Academic journal article Perception and Psychophysics

Evidence against Signal Enhancement as a Mechanism of Direct Selection by Color

Academic journal article Perception and Psychophysics

Evidence against Signal Enhancement as a Mechanism of Direct Selection by Color

Article excerpt

Two of the possible mechanisms that have been put forward to explain precuing effects are signal enhancement and uncertainty reduction. Signal enhancement leads to processing advantages for valid information because the signal at the known input channel is enhanced, whereas uncertainty reduction allows observers to ignore confusing distractor items in a display. Both mechanisms have been reported to be involved in location precuing, but it is still unclear which of these two mechanisms is responsible for color cuing effects. Two experiments are reported in which expectancy for a certain color in a single-item display was created. Targets were presented briefly and were masked. If color cues produce signal enhancement, then a color cuing effect should result. If color cues only allow uncertainty reduction, however, there should be no color cuing effect because there are no distractors in single-item displays. The results of both experiments favor uncertainty reduction as the mechanism behind color cuing, because no signs of signal enhancement-based cuing effects were observed.

Providing advance location information in multiple-item displays has frequently been shown to lead to processing advantages (see, e.g., Posner, Snyder, & Davidson, 1980; Theeuwes, 1989). These benefits are reported for various tasks, including detection (Posner et al., 1980), discrimination (Theeuwes, 1989), and identification (Cheal & Gregory, 1997). Typically, the effects of advance information are studied in precuing tasks. As an example of such a task, McCann, Folk, and Johnston (1992) cued one of two locations in a lexical decision task. Cues could be either valid or invalid. The authors found that responses were faster for both words and nonwords displayed at the cued location than for those at the uncued location. In addition, accuracy was higher in these valid-cue trials than in invalid trials. This and many analogous results clearly demonstrate an advantage of advance knowledge of stimulus location.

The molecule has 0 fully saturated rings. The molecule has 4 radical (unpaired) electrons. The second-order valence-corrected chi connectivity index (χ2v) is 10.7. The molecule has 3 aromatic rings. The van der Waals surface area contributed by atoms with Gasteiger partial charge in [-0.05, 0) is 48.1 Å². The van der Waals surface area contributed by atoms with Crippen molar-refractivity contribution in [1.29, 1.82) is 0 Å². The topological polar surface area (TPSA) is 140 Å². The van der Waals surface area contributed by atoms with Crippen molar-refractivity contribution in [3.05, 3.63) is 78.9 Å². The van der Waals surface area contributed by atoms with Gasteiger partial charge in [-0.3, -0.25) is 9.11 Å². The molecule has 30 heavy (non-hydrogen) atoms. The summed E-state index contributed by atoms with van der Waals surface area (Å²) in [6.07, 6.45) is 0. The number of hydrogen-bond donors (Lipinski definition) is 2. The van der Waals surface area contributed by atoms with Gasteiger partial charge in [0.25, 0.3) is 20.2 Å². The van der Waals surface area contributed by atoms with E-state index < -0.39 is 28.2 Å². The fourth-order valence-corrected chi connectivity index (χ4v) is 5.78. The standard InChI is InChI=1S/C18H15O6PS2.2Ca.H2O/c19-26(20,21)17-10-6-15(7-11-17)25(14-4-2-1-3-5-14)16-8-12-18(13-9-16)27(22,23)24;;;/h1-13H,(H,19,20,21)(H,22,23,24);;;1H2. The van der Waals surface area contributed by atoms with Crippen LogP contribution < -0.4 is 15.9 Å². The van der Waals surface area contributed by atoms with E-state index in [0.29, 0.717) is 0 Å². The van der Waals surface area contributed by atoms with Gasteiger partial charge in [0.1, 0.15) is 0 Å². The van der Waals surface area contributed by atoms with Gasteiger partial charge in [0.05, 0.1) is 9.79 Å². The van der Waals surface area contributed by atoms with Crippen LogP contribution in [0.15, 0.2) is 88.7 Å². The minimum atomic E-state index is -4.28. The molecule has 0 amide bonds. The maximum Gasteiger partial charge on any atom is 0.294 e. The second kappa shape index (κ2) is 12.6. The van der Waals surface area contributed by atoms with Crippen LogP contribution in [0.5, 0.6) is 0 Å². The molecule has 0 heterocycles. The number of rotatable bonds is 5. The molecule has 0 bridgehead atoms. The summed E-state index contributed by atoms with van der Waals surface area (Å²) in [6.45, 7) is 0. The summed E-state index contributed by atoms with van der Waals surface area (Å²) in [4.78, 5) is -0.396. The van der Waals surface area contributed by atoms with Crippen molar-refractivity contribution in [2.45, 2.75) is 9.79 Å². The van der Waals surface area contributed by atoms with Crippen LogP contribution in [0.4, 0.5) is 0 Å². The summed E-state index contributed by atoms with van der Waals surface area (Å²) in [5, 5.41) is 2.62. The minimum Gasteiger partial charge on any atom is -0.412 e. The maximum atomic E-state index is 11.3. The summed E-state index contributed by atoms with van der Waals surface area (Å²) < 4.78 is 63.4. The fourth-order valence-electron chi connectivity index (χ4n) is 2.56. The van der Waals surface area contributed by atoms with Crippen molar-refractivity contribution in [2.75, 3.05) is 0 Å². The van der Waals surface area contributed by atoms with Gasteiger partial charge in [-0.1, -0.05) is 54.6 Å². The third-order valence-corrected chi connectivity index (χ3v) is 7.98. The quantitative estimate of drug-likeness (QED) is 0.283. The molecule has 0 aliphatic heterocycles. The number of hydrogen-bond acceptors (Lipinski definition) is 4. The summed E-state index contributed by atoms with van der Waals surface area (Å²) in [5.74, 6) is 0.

Within theories of attention, two mechanisms that can explain this benefit have been put forward. The first one is often referred to as signal enhancement and is based on the assumption of capacity limitation within the human information processing system (e.g., Bashinski & Bacharach, 1980). Because there are only limited resources available, it is necessary to have a mechanism allocating resources where they are needed to ensure fast and effective processing of relevant information. Attention is regarded as the process responsible for such allocation. According to this view of attention, a location precue allows participants to allocate a larger share of attention to the cued location in a top-down manner, with the exact share determined by cue validity. Consequently, more processing resources are assigned to this known input channel, enhancing or prioritizing the processing of its signal and ultimately leading to faster and more accurate processing. Invalid cues direct participants to allocate the majority of attentional resources to the wrong channel, leading, therefore, to processing costs. In the neutral cue condition, in which no advance location information is available, processing resources are simply distributed evenly over the whole display.

One other mechanism that can account for the results of location precuing experiments with multiple items is uncertainty reduction (sometimes also referred to as noise reduction; Shiu & Pashler, 1994). According to this view, precuing benefits can be conceived of as a statistical phenomenon (e.g., Kinchla, Chen, & Evert, 1995). When distractor items are present in the field, participants may incorrectly confuse one of these with a target, because of perceptual noise. The response to a distractor item will necessarily be at chance accuracy, so this perceptual noise degrades performance. A location precue allows the observer to give extra weight to the perceptual information from the location likely to contain the target (cf. …

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